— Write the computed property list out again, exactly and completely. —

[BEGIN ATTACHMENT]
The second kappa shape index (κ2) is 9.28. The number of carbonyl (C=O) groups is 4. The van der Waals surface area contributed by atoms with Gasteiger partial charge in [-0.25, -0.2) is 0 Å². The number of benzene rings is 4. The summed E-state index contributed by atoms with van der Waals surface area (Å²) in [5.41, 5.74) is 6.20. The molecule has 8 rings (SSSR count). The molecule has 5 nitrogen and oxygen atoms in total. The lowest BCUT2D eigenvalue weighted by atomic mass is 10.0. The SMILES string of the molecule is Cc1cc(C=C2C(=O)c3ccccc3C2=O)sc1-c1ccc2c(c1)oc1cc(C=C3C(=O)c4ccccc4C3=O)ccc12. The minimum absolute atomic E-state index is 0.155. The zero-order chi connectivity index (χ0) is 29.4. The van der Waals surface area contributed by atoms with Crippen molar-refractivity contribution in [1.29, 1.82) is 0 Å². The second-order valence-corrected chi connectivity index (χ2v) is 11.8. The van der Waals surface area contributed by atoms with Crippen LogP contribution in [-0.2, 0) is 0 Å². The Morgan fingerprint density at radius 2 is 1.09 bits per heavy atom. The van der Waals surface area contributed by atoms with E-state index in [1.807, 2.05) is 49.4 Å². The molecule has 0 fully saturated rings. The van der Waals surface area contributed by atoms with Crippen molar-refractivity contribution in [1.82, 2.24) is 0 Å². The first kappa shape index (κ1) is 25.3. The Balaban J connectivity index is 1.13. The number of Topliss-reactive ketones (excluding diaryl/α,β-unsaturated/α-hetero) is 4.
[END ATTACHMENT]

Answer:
The second kappa shape index (κ2) is 9.28. The number of carbonyl (C=O) groups is 4. The van der Waals surface area contributed by atoms with Gasteiger partial charge in [-0.25, -0.2) is 0 Å². The number of benzene rings is 4. The summed E-state index contributed by atoms with van der Waals surface area (Å²) in [5.41, 5.74) is 6.20. The molecule has 8 rings (SSSR count). The molecule has 5 nitrogen and oxygen atoms in total. The lowest BCUT2D eigenvalue weighted by atomic mass is 10.0. The SMILES string of the molecule is Cc1cc(C=C2C(=O)c3ccccc3C2=O)sc1-c1ccc2c(c1)oc1cc(C=C3C(=O)c4ccccc4C3=O)ccc12. The minimum absolute atomic E-state index is 0.155. The zero-order chi connectivity index (χ0) is 29.4. The van der Waals surface area contributed by atoms with Crippen molar-refractivity contribution in [1.29, 1.82) is 0 Å². The second-order valence-corrected chi connectivity index (χ2v) is 11.8. The van der Waals surface area contributed by atoms with Crippen LogP contribution in [-0.2, 0) is 0 Å². The Morgan fingerprint density at radius 2 is 1.09 bits per heavy atom. The van der Waals surface area contributed by atoms with E-state index in [1.807, 2.05) is 49.4 Å². The molecule has 0 fully saturated rings. The van der Waals surface area contributed by atoms with Crippen molar-refractivity contribution in [1.82, 2.24) is 0 Å². The first kappa shape index (κ1) is 25.3. The Balaban J connectivity index is 1.13. The number of Topliss-reactive ketones (excluding diaryl/α,β-unsaturated/α-hetero) is 4.